Oh, and "premium theme colors?" Really? Tomato soup red is pleasant enough.

"Getting things done" by "Doing things wrong"

"Eighty projects max?" you may have objected. "I have way more than that!"

Yes, you probably do since a "project" in GTD is any objective that requires more than one NA to complete. However, take another look at a "Todoist project." It's basically a directory, right? Name it "At Home." Put some NAs in it. Once you get past some functional fixedness, you'll see that "Todoist projects" work quite well as contexts. And you probably have fewer than 80 contexts in your life. Like I said above, you don't need premium "labels," which the developers presumably intended to serve as contexts.

Now, here's a neat trick. Todoist project folders can be nested, so you can have your workplace-related projects separate from your personal ones. (That's right: subcontexts!) At work, I can open my "Work" folder and ignore my "Home" folder, and vice versa. I also have "Home Garage" under "Home" so when it's 34 °F (1 °C) out there, that folder can stay shut while I do other things inside. Mind you, this is without using Todoist's filters, which, if you'd like to define them, are another premium feature.

Data entry. (A boring phrase with important implications.)

Trust me: Little bits of friction with your GTD system add up quickly. If you think it's a bit of a pain to do something, it will grind you down eventually.

And data entry to a digital system is one of the biggest drags you'll encounter. For example, if you need to click something every time you add a NA to your list, oh boy, will that get annoying after your twentieth in a day. Fortunately, Todoist is as easy as it gets.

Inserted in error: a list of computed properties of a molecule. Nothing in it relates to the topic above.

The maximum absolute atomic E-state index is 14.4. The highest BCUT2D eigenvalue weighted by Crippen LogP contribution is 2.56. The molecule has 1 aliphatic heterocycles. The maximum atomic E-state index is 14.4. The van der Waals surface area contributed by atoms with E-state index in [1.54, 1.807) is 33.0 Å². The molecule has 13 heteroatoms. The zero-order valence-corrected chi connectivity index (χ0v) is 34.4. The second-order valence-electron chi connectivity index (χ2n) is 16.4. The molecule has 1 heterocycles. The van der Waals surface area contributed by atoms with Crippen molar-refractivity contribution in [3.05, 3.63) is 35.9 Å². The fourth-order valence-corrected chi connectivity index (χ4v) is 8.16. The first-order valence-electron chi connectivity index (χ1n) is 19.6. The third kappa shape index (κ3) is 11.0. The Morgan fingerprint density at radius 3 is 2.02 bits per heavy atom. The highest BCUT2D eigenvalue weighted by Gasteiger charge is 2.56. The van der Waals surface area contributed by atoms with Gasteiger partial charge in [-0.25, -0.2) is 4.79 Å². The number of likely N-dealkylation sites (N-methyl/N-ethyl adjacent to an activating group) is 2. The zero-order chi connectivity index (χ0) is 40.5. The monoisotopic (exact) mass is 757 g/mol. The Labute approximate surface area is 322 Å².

"Quick Add" is frankly the best part of Todoist. In the PC or browser version, the plus sign at the top of the screen opens a data entry line. Type your NA, and there you go. (In the PC version, Ctrl+Alt+A does the same without touching the mouse.) In the Android and iOS versions, Quick Add is a plus sign button at the bottom left. There's also handy Quick Add widget in the Android version for adding things from the desktop.

And here's the kicker. You can immediately categorize your NA by typing "#context" where context is the name of the "Todoist project." Don't remember the exact name? Type "#" and your hierarchy appears like a drop menu.

So why not use a "GTD app?"

Obviously, the people at Doist are making an app that's general enough to be usable for as many people as possible, and building something geared specifically to GTD would exclude a lot of their potential customers.

Having said that, I really don't see how a GTD-specific todo app presents any advantage. As David Allen says in Getting Things Done,

It’s critical that all of these categories [Projects list, Calendar, Next Actions, etc.] be kept pristinely distinct from one another. They each represent a discrete type of agreement we make with ourselves, to be reminded of at a specific time and in a specific way, and if they lose their edges and begin to blend, much of the value of organizing will be lost.

The best way to do that, in my mind, is use distinct apps for each.

(In my next tutorial, I'll show how I don't take my own advice.)